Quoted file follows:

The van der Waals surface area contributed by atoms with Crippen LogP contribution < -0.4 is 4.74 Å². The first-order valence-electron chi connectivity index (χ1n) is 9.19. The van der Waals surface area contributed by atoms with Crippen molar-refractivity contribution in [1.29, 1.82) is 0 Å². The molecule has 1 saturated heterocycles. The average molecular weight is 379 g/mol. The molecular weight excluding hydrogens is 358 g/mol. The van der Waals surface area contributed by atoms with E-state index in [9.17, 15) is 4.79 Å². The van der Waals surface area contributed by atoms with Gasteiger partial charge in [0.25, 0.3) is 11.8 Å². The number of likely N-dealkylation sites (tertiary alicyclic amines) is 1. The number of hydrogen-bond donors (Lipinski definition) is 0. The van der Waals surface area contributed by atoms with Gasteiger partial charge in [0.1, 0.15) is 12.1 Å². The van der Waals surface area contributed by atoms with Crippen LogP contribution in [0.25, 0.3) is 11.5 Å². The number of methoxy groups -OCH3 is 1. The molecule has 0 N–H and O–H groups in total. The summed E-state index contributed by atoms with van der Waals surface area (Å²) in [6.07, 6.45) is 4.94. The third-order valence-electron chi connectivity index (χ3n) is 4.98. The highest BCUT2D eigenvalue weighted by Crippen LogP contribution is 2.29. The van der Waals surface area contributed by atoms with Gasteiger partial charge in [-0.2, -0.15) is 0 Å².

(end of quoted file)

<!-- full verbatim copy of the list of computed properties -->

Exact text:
The van der Waals surface area contributed by atoms with Crippen LogP contribution < -0.4 is 4.74 Å². The first-order valence-electron chi connectivity index (χ1n) is 9.19. The van der Waals surface area contributed by atoms with Crippen molar-refractivity contribution in [1.29, 1.82) is 0 Å². The molecule has 1 saturated heterocycles. The average molecular weight is 379 g/mol. The molecular weight excluding hydrogens is 358 g/mol. The van der Waals surface area contributed by atoms with E-state index in [9.17, 15) is 4.79 Å². The van der Waals surface area contributed by atoms with Gasteiger partial charge in [0.25, 0.3) is 11.8 Å². The number of likely N-dealkylation sites (tertiary alicyclic amines) is 1. The number of hydrogen-bond donors (Lipinski definition) is 0. The van der Waals surface area contributed by atoms with Gasteiger partial charge in [0.1, 0.15) is 12.1 Å². The van der Waals surface area contributed by atoms with Crippen LogP contribution in [0.25, 0.3) is 11.5 Å². The number of methoxy groups -OCH3 is 1. The molecule has 0 N–H and O–H groups in total. The summed E-state index contributed by atoms with van der Waals surface area (Å²) in [6.07, 6.45) is 4.94. The third-order valence-electron chi connectivity index (χ3n) is 4.98. The highest BCUT2D eigenvalue weighted by Crippen LogP contribution is 2.29. The van der Waals surface area contributed by atoms with Gasteiger partial charge in [-0.2, -0.15) is 0 Å².